"The accession designated CILHI 0208-93 consists of dental portions, one component of a removable dental prosthesis, and fragmentary skeletal material. The dental remains and prosthesis were evaluated and segregated into those which could be associated with CMSgt Charles R. Fellenz (CILHI 0208-93A), Capt Earl C. Brown (CILHI 0208-93B, the dental prosthesis), and those which could not be associated with any member of the manifested crew at the exclusion of the others (CILHI 0208-93C). The dental remains designated CILHI 0208-93C consist of an unrestored maxillary canine, two small jaw fragments with alveoli and associated root portions, and approximately 20 calcinated tooth fragments. The skeletal portions consist of approximately 700 fragments. Although the exact number of individuals represented by the can not be determined, anthropological analysis of the recovered bone fragments indicates that they are representative of at least one individual. Due to the extensive fragmentation of the bones, no stature estimates or racial determinations are possible. The fracturing of several of the bone fragments are consistent with the perimortem trauma commonly resulting from with aircraft crashes. None of these dental or skeletal remains could be exclusively associated with any member of the crew, and they were subsequently consolidated and designated CILHI 0208-93C.
"Analysts at the Joint Task Force-Full Accounting (JTF-FA) and the Defense Prisoner of War Missing in Action Office (DPMO) have indicated that there is no information in their files which suggests that any of the eight crewmembers in REFNO 1530 were captured or survived the crash.
"It is the experience of the CILHI staff that scavenging of aircraft sites both during and after the Vietnam War for usable metal and remains by citizens of Laos is not unusual. These practices destroy both circumstantial and biological evidence, and may have been a contributing factor which indirectly influenced the results of the recovery effort and ultimately lead to the paucity of remains recovered.
"The location of and the physical evidence recovered from the crash site indicate that the site correlates with the REFNO 1530 incident. Analysts at the JTF-FA and DPMO have indicated that there is no evidence to indicate that any of the crew survived the crash of the C-130A.
"Analysis of the biological remains designated CILHI 0208-93C indicates that they can not be exclusively associated with any of the eight unaccounted for individuals in REFNO 1530.
"Based on the preponderance of the evidence, it is reasonable to conclude that the remains designated CILHI 0208-93C are the commingled remains of Capt Earl C, Brown, Maj Peter R. Matthes, Maj Michael D. Balamoti, Lt Col Richard O. Ganley,
CMSgt Donald L. Wright, CMSgt Larry I. Grewell, CMSgt Rexford J. DeWispelaere, and CMSgt Charles R. Fellenz, and it is recommended they be identified as CILHI Group Remains 3-95.
JIMMIE C. SCHMIDT
Notice that LtCol Schmidt actually admitted that none of the remains that they examined could be racially identified, nor could they state conclusively the exact number of individuals that were represented by the bone fragments, nor could they determine stature, meaning height, weight and possibly even gender that these remains represented.
Despite the fact that there were indications that someone survived, remember the beeper?, and despite the 100% certainty value placed on the escape and evade code belonging to Peter Matthes by NPIC professionals, CILHI was not given this information and determined that everyone involved in the flight had been returned in the form of unidentifiable bones. It is beyond comprehension that based on their own negative findings, they could make a determination that the entire crew had been identified.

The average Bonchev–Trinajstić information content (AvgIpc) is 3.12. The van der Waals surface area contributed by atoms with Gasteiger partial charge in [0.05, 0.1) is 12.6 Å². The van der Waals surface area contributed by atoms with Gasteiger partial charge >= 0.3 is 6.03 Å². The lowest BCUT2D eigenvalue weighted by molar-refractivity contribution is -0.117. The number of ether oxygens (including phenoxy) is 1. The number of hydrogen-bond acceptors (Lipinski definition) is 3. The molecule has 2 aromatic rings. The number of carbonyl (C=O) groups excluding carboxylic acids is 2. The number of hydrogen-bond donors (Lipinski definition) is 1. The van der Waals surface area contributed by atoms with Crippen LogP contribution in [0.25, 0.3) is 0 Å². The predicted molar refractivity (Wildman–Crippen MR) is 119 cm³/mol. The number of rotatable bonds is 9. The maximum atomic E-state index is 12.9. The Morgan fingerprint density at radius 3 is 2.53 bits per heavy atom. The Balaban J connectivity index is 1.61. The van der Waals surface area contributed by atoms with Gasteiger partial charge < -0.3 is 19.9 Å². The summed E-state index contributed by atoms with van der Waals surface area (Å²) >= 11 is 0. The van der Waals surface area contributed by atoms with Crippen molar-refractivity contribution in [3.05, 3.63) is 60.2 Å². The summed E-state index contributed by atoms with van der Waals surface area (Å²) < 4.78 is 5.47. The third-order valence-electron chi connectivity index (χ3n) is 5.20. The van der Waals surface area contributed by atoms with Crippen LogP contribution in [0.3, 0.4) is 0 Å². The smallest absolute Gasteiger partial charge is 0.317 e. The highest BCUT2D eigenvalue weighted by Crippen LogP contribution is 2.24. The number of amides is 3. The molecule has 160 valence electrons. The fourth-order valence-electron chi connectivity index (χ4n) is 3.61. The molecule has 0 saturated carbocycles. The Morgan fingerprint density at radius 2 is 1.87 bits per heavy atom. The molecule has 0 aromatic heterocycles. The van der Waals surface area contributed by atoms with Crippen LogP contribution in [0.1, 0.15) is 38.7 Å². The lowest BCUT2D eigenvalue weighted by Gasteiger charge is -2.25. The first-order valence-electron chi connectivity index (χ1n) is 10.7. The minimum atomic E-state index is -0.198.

Bill Matthes told me that no evidence was found which could be linked to Pete. In addition, enemy records of the shooting incident recorded only five, not six, American pilots were killed. In spite of Bill's written objections to the Secretary of the Air Force, the commingled remains were buried in Arlington on November 28, 1995.
During an impromptu meeting at the hotel where the families of these soldiers were staying awaiting the burial, it was discussed among them that the partial denture plate attributed to being those of Captain Brown, the aircraft commander, his family stated that he didn't have any partials. There was also a wedding ring that none of the family members claimed.
Bill also told me that he felt that the dog tags recovered were conveniently manufactured specifically for this identification. Do you see a pattern developing?
How many families have to be tortured by our own government in the quest to show how superb cooperation the United States is being given by our former enemies? You have to wonder how our enemies deal with us without laughing outright.
This is another case of questionnable identification.
"Amidst the uncertainties of war, every soldier is entitled to one certainty...that he will not be forgotten or abandoned."
1. Why wasn't CILHI given the information regarding the beeper being heard?
2. Why weren't they given enemy documentation that claims five and not six Americans were killed? If the family has seen this documentation or was told about it, certainly CIL-HI should have been so informed.
3. Why wasn't the fact that Matthes' Escape and Evade code seen outside Dong Vai prison in North Vietnam in June of 1992?
5. If you cannot discern stature, height, weight, gender, race, the number of people these bones belonged to, how can you then identify them as every member of the crew?
5. How can our government have the gall to ignore a 100% certainty rating from NPIC professionals and label the imagery as an anomoly or natural phenomenon? Why employ experts or spend the (tax) dollar amounts developing these spy satellites if when they pick up something, our government can dismiss the intelligence as an anomoly?
See Bill Matthes' Page Honoring His Brother